Logically, I know this is how life works (for the most part). I know that the people around me don’t always think good things about me. I can be a bit of a dick sometimes without meaning to be. I can say logical things when emotional intelligence should be applied. Sometimes I speak my mind regarding core beliefs and the other person gets upset because it goes against their core beliefs. And I guess that’s part of being human. But I still don’t get it. Humanity is weird. We’re all weird and human interaction is a crazy thing. But it is fascinating. I’ve lost my train of thought. Where was I going with this…?

Right. Complimenting each other.

It’s a beautiful thing with a lovely intent. I know when I compliment someone I genuinely mean it; Otherwise I keep my mouth shut and don’t say anything. That said, I know sometimes people do it for attention to be thrown back on them. A compliment for a compliment. I personally view that as someone who is desperately seeking to be loved and reaffirmed that they matter; And that breaks my heart. I try so hard to reaffirm people on a daily basis. Be it text a friend I havent spoken to in a long time, or ask a mate I know who is struggling how they’re going. Sometimes I nail it. Sometimes I fail spectacularly. Every one around you in your day-to-day life is living amazing and vibrant lives and feeling and thinking strange and crazy things about themselves**. They deserve to have a little kindness shown. I firmly believe everyone deserves to be reminded that they are loved, they are noticed, and they matter. I just need to get use to the idea that I am apart of everyone. 

Stay silly my friends, and love yourself xx

*Every time I say that out loud or read it I feel like it should be part of a song. I should get on that…

** The word for that realisation, by the way, is ‘Sonder’.

2 thoughts on “I wish people would stop calling me “amazing”, but also, I kind of need it.

  1. This reminds of a couple months back, I walked into my therapist’s re-decorated office. She had one of those large canvas pictures you get at a place like Target with probably two dozen “affirmations” like “You are Strong” and “Beauty is Everywhere”. I told her that they were nice thoughts, but it seemed like the kind of stuff that average, non-broken people hang up on the wall to look philosophical. In a therapist’s office, it’s just kind of mocking the clients. I totally agree with you on hollow praise, and yet can’t stop myself from doing it either. It just seems easier than saying, “As usual, what you did was average, but that’s OK. Without average, we have no good or bad. And you should do average most of the time. That’s what makes it average.” Instead, I say, “Good job! Well done!”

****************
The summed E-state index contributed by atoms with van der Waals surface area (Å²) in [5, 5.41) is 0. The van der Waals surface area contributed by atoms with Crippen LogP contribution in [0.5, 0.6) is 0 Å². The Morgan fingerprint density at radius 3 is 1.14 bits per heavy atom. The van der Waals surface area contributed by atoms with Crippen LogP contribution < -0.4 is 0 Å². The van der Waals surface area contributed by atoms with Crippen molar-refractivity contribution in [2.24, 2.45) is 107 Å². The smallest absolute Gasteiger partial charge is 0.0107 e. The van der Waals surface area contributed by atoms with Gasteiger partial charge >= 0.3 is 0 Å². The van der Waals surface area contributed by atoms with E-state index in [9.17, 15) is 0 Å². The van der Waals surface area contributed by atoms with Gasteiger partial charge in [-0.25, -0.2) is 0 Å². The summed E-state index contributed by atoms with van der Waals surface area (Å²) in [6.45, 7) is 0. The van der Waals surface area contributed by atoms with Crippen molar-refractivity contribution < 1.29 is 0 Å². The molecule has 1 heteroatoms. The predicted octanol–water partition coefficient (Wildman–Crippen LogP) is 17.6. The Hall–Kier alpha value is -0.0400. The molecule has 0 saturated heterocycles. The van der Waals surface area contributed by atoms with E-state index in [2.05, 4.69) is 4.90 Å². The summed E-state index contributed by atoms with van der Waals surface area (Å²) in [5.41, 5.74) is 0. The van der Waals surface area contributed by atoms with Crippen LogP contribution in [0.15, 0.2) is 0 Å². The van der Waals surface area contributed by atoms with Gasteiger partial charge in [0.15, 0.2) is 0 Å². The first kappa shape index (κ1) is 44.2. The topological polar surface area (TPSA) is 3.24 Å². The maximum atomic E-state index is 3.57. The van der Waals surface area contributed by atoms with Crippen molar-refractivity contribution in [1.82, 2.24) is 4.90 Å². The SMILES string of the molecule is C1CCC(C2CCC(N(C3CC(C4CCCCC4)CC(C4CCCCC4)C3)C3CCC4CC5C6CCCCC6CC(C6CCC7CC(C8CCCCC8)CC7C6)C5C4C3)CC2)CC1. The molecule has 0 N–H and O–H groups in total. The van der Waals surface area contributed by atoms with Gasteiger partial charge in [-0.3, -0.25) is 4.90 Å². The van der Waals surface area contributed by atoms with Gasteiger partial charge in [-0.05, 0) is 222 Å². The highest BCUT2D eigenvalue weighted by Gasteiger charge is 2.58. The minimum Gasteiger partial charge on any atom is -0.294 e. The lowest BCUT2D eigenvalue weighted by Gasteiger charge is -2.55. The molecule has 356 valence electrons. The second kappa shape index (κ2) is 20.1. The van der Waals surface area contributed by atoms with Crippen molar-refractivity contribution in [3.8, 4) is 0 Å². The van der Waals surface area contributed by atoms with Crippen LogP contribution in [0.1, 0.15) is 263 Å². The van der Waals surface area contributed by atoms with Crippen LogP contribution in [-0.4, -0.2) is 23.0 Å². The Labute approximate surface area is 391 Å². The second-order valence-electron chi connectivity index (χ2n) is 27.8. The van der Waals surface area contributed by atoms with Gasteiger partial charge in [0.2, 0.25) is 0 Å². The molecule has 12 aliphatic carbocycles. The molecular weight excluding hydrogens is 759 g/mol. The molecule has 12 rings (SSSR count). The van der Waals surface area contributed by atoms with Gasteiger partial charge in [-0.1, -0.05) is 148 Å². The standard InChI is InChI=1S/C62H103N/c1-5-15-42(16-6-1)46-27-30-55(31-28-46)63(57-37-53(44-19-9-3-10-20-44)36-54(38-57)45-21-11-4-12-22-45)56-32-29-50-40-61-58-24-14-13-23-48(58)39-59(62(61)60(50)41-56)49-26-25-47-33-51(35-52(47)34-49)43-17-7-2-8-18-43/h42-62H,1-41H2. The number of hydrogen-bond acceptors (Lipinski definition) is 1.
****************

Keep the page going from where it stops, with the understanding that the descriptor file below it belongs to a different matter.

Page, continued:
1. I’ve been meaning to write a post for a while now about the importance of being average, so thank you for reminding me.
      It’s amazing how such simple affirmations in varying contexts can be regarded so differently. As you said, it’s deep and philosophical in a mentally well persons home, but it’s mockingly insincere in a therapists office. That would be enough to put me off ever sitting in that office, or waiting room. Thank you for reading and engaging with the post. It does mean a lot to me when people engage with me over what I write, so thank you.